Introduction and Bus Ride

Two and a half years after my bike tour of a lifetime, I got the hankering to try another long bike ride.  Nothing quite as big as the TransAm, but a week or two.  I kicked around the idea of some early season rides in Arizona, and some of the canyon tours in Utah.  But work presented a conflict, and my niece was graduating from high school this summer in Rocky Mount, just 20 miles from the Blue Ridge Parkway.  Since my wife grew up only 8 miles away from the BRP, it seemed like a good idea to start down in Cherokee a week before graduation and ride up there.

Credit card or camping?  I really like the idea of not having to carry camping equipment up some of the BRP climbs, but the motels are a bit spaced out.  (As are the campgrounds, to be honest!)  Late winter ‘net surfing found the ACA tour was the week before graduation, ending Friday before the Saturday ceremony.  Good timing!  Like the van supported group we met in Wyoming three years back, I wouldn’t have to carry all my gear.  Even better, this group provides meals.  OK, it requires another 4-5 hours driving to get up to Front Royal, but I can’t honestly see another time I’d drive up to do the northern part of the Parkway.  Cost was honestly a bit higher than I’d expect a motel-and-restaurant credit card trip to be, but there’s the support.  So I plunked down my deposit and signed up.

To be honest, I wasn’t thrilled at having to buy a new tent (my old 2-person tent was mildewed to the point of being an asthma attack in a stuff sack).  And when the pre-ride email announced there would be no SAG on the trip (because of the Park Service’s no commercial vehicles rule), my wife had some words to say.  But with the early spring we’ve had, I had a lot of miles under my tires, so I was confident I could do the trip.

The bike was a problem.  My normal commuting bike didn’t care for all the winter trips, so it needed a new bottom bracket.  While that was being taken care of, I commuted on Pig — and the day I got the Fuji back, Pig’s BB cracked.  Into the shop, where it was found that the BB was seized up, and needed a long course of penetrating oil to remove.  The LBS’s trusty mechanic got it out the Tuesday before I left on Thursday, but had to order a rebuild kit.  So I checked out the old Fuji the best I could, crossed my fingers, and loaded it in the car for the trip north (and east).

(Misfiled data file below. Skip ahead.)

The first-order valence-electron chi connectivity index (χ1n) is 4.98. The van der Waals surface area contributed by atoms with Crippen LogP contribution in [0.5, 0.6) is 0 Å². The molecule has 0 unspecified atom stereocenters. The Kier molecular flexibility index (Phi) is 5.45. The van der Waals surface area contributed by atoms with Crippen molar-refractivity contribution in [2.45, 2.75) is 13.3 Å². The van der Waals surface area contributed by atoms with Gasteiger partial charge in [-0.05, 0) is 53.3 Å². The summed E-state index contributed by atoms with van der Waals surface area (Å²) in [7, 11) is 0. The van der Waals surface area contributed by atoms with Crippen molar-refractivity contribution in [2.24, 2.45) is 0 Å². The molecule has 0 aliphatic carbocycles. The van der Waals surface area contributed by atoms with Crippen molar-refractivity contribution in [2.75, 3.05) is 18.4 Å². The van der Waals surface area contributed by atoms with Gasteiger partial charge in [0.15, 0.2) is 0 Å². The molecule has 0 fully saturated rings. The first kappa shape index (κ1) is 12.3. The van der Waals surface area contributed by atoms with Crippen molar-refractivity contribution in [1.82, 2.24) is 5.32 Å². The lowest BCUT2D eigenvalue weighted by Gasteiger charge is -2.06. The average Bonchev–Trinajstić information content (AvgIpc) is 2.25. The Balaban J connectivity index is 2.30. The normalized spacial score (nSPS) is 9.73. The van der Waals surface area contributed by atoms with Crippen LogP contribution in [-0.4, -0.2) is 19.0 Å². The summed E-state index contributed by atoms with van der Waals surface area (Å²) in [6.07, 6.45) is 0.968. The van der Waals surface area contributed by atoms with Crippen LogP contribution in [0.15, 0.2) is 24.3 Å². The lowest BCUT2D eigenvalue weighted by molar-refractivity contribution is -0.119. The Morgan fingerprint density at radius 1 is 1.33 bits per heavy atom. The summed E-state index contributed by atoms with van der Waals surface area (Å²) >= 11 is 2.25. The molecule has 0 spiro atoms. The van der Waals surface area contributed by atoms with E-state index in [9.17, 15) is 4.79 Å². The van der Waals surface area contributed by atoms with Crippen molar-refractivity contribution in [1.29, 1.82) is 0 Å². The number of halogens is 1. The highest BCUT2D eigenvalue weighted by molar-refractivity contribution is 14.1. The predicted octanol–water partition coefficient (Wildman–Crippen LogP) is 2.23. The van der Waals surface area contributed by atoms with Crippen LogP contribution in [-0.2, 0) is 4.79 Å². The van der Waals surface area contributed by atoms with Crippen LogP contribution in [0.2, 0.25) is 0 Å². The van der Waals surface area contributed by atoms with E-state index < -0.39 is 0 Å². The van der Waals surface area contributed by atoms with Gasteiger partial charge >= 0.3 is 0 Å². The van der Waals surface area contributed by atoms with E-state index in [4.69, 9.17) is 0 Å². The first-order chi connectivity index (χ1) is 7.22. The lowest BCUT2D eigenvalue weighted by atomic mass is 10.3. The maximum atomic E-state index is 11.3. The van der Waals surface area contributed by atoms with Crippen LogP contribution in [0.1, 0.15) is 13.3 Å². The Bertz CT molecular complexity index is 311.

I packed early — the night before leaving — and drove up to Front Royal, at the north end of Skyline Drive, on Friday.  Loaded up the truck, and hopped on the bus that couldn’t get under the railroad track.  (I was glad I wasn’t the bus driver who had to back the thing up a 1.5 lane road for a quarter mile!)  The bus ride was unremarkable, except that the bus was very nice and even had power outlets (a far cry from my last commercial ride some decades ago, or my last charter trip as a chaperone a decade back).  We pulled into the KOA at Fancy Gap, unloaded, and set up camp.  Don, the staff mechanic, had helped me with a fender adjustment before we left, so I hopped on the bike for a 4 mile jaunt down across I-77 to make sure everything was working.  It was!

There were a few oddities to be introduced.  For instance, I knew about the ACA policies of “you must wear a helmet” and “you must wear our slow-moving vehicle triangle.”  But there was also the introductory meeting after a five hour bus trip and after supper, at which we learned we, the non-employees of ACA, were not allowed in the rental truck, on the ramp of the truck, or on top of the van.  Hmm.  Didn’t we just load and unload the truck?  And who in their right mind wants to play Tinkerbell walking on top of the van with racks for 15 bikes? Also, rather than use paper plates, we were supposed to use our own camping kitchen set, to be washed after each meal.  Except this first dinner, which was eaten off paper plates.  Pretty good food!

The funkiness was counterbalanced by the good news that, while there’s not an official Support And Gear (SAG) vehicle, we will be passed, repeatedly, but motorized vehicles that can help us out if we run into trouble.  Just don’t call it a SAG.

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